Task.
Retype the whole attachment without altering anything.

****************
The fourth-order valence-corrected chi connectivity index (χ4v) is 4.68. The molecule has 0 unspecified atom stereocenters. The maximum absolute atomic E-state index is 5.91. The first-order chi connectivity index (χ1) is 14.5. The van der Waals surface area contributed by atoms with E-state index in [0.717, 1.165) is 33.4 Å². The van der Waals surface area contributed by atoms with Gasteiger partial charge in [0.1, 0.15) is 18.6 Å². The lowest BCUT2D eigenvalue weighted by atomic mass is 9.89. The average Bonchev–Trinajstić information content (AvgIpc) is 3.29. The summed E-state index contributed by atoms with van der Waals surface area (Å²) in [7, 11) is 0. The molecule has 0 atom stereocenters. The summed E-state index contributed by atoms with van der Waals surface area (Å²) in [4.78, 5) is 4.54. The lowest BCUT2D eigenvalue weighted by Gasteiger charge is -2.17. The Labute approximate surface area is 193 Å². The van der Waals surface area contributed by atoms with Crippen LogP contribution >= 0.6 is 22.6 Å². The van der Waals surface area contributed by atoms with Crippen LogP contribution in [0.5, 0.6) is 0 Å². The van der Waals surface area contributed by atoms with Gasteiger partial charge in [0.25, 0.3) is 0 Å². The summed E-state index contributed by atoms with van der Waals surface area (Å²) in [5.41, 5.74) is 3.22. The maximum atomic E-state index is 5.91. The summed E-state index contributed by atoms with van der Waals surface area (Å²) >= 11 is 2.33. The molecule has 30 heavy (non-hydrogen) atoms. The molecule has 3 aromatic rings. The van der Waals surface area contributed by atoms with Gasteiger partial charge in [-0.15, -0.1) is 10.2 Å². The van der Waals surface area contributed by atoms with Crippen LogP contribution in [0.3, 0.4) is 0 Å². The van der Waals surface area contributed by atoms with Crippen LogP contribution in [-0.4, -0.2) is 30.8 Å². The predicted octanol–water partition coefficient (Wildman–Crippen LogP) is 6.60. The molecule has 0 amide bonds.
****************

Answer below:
The fourth-order valence-corrected chi connectivity index (χ4v) is 4.68. The molecule has 0 unspecified atom stereocenters. The maximum absolute atomic E-state index is 5.91. The first-order chi connectivity index (χ1) is 14.5. The van der Waals surface area contributed by atoms with E-state index in [0.717, 1.165) is 33.4 Å². The van der Waals surface area contributed by atoms with Gasteiger partial charge in [0.1, 0.15) is 18.6 Å². The lowest BCUT2D eigenvalue weighted by atomic mass is 9.89. The average Bonchev–Trinajstić information content (AvgIpc) is 3.29. The summed E-state index contributed by atoms with van der Waals surface area (Å²) in [7, 11) is 0. The molecule has 0 atom stereocenters. The summed E-state index contributed by atoms with van der Waals surface area (Å²) in [4.78, 5) is 4.54. The lowest BCUT2D eigenvalue weighted by Gasteiger charge is -2.17. The Labute approximate surface area is 193 Å². The van der Waals surface area contributed by atoms with Crippen LogP contribution >= 0.6 is 22.6 Å². The van der Waals surface area contributed by atoms with Crippen LogP contribution in [0.5, 0.6) is 0 Å². The van der Waals surface area contributed by atoms with Gasteiger partial charge in [0.25, 0.3) is 0 Å². The summed E-state index contributed by atoms with van der Waals surface area (Å²) in [5.41, 5.74) is 3.22. The maximum atomic E-state index is 5.91. The summed E-state index contributed by atoms with van der Waals surface area (Å²) >= 11 is 2.33. The molecule has 30 heavy (non-hydrogen) atoms. The molecule has 3 aromatic rings. The van der Waals surface area contributed by atoms with Gasteiger partial charge in [-0.15, -0.1) is 10.2 Å². The van der Waals surface area contributed by atoms with Crippen LogP contribution in [0.3, 0.4) is 0 Å². The van der Waals surface area contributed by atoms with Crippen LogP contribution in [-0.4, -0.2) is 30.8 Å². The predicted octanol–water partition coefficient (Wildman–Crippen LogP) is 6.60. The molecule has 0 amide bonds.